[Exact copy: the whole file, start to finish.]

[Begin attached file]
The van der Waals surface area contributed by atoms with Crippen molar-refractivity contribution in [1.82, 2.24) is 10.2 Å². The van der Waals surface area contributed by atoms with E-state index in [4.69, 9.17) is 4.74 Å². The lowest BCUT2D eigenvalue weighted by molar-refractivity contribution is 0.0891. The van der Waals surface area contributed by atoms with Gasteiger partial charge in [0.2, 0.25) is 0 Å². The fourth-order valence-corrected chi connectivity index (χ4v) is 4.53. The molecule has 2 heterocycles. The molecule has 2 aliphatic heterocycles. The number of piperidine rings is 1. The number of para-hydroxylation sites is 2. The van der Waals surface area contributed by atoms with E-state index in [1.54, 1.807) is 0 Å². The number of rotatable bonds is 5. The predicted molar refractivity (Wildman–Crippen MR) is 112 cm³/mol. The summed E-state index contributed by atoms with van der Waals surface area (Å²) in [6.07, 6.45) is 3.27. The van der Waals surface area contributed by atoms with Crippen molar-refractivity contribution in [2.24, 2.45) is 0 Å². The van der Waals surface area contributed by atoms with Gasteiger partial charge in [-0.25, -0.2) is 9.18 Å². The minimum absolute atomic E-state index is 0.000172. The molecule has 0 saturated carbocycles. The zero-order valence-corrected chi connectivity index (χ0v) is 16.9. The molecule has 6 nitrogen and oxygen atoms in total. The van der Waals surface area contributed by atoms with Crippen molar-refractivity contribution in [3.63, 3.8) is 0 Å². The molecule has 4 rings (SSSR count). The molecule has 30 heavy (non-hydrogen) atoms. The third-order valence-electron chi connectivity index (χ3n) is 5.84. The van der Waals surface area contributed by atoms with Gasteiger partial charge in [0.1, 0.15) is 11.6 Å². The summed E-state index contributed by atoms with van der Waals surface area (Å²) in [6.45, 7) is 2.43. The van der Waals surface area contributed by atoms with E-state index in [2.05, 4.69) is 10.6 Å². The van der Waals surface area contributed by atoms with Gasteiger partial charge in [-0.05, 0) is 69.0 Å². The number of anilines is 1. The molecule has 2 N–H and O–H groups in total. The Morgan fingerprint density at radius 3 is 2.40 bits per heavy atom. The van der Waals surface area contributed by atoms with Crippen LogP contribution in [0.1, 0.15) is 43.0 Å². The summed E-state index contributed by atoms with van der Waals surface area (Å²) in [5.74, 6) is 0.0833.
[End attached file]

The van der Waals surface area contributed by atoms with Crippen molar-refractivity contribution in [1.82, 2.24) is 10.2 Å². The van der Waals surface area contributed by atoms with E-state index in [4.69, 9.17) is 4.74 Å². The lowest BCUT2D eigenvalue weighted by molar-refractivity contribution is 0.0891. The van der Waals surface area contributed by atoms with Gasteiger partial charge in [0.2, 0.25) is 0 Å². The fourth-order valence-corrected chi connectivity index (χ4v) is 4.53. The molecule has 2 heterocycles. The molecule has 2 aliphatic heterocycles. The number of piperidine rings is 1. The number of para-hydroxylation sites is 2. The van der Waals surface area contributed by atoms with E-state index in [1.54, 1.807) is 0 Å². The number of rotatable bonds is 5. The predicted molar refractivity (Wildman–Crippen MR) is 112 cm³/mol. The summed E-state index contributed by atoms with van der Waals surface area (Å²) in [6.07, 6.45) is 3.27. The van der Waals surface area contributed by atoms with Crippen molar-refractivity contribution in [2.24, 2.45) is 0 Å². The van der Waals surface area contributed by atoms with Gasteiger partial charge in [-0.25, -0.2) is 9.18 Å². The minimum absolute atomic E-state index is 0.000172. The molecule has 0 saturated carbocycles. The zero-order valence-corrected chi connectivity index (χ0v) is 16.9. The molecule has 6 nitrogen and oxygen atoms in total. The van der Waals surface area contributed by atoms with Crippen molar-refractivity contribution in [3.63, 3.8) is 0 Å². The molecule has 4 rings (SSSR count). The molecule has 30 heavy (non-hydrogen) atoms. The third-order valence-electron chi connectivity index (χ3n) is 5.84. The van der Waals surface area contributed by atoms with Gasteiger partial charge in [0.1, 0.15) is 11.6 Å². The summed E-state index contributed by atoms with van der Waals surface area (Å²) in [6.45, 7) is 2.43. The van der Waals surface area contributed by atoms with E-state index in [2.05, 4.69) is 10.6 Å². The van der Waals surface area contributed by atoms with Gasteiger partial charge in [-0.05, 0) is 69.0 Å². The number of anilines is 1. The molecule has 2 N–H and O–H groups in total. The Morgan fingerprint density at radius 3 is 2.40 bits per heavy atom. The van der Waals surface area contributed by atoms with Crippen LogP contribution in [0.1, 0.15) is 43.0 Å². The summed E-state index contributed by atoms with van der Waals surface area (Å²) in [5.74, 6) is 0.0833.